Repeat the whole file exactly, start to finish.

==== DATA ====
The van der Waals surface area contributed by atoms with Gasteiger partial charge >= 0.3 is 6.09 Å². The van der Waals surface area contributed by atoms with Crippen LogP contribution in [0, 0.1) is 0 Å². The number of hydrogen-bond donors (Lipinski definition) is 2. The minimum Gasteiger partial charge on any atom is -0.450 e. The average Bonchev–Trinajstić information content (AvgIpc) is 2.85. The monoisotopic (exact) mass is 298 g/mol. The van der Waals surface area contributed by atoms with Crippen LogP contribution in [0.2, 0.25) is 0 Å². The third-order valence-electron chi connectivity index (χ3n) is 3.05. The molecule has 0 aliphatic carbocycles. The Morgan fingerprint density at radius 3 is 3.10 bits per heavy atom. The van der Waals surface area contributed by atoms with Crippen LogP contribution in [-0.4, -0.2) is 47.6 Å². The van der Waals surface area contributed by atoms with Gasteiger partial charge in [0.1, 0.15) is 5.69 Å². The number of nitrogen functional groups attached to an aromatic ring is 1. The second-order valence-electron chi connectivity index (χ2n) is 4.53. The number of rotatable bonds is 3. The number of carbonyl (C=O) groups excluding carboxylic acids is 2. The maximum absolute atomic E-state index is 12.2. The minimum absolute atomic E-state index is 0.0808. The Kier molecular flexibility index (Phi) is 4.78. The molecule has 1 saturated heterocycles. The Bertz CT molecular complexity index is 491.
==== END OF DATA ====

The van der Waals surface area contributed by atoms with Gasteiger partial charge >= 0.3 is 6.09 Å². The van der Waals surface area contributed by atoms with Crippen LogP contribution in [0, 0.1) is 0 Å². The number of hydrogen-bond donors (Lipinski definition) is 2. The minimum Gasteiger partial charge on any atom is -0.450 e. The average Bonchev–Trinajstić information content (AvgIpc) is 2.85. The monoisotopic (exact) mass is 298 g/mol. The van der Waals surface area contributed by atoms with Crippen LogP contribution in [0.2, 0.25) is 0 Å². The third-order valence-electron chi connectivity index (χ3n) is 3.05. The molecule has 0 aliphatic carbocycles. The Morgan fingerprint density at radius 3 is 3.10 bits per heavy atom. The van der Waals surface area contributed by atoms with Crippen LogP contribution in [-0.4, -0.2) is 47.6 Å². The van der Waals surface area contributed by atoms with Gasteiger partial charge in [0.1, 0.15) is 5.69 Å². The number of nitrogen functional groups attached to an aromatic ring is 1. The second-order valence-electron chi connectivity index (χ2n) is 4.53. The number of rotatable bonds is 3. The number of carbonyl (C=O) groups excluding carboxylic acids is 2. The maximum absolute atomic E-state index is 12.2. The minimum absolute atomic E-state index is 0.0808. The Kier molecular flexibility index (Phi) is 4.78. The molecule has 1 saturated heterocycles. The Bertz CT molecular complexity index is 491.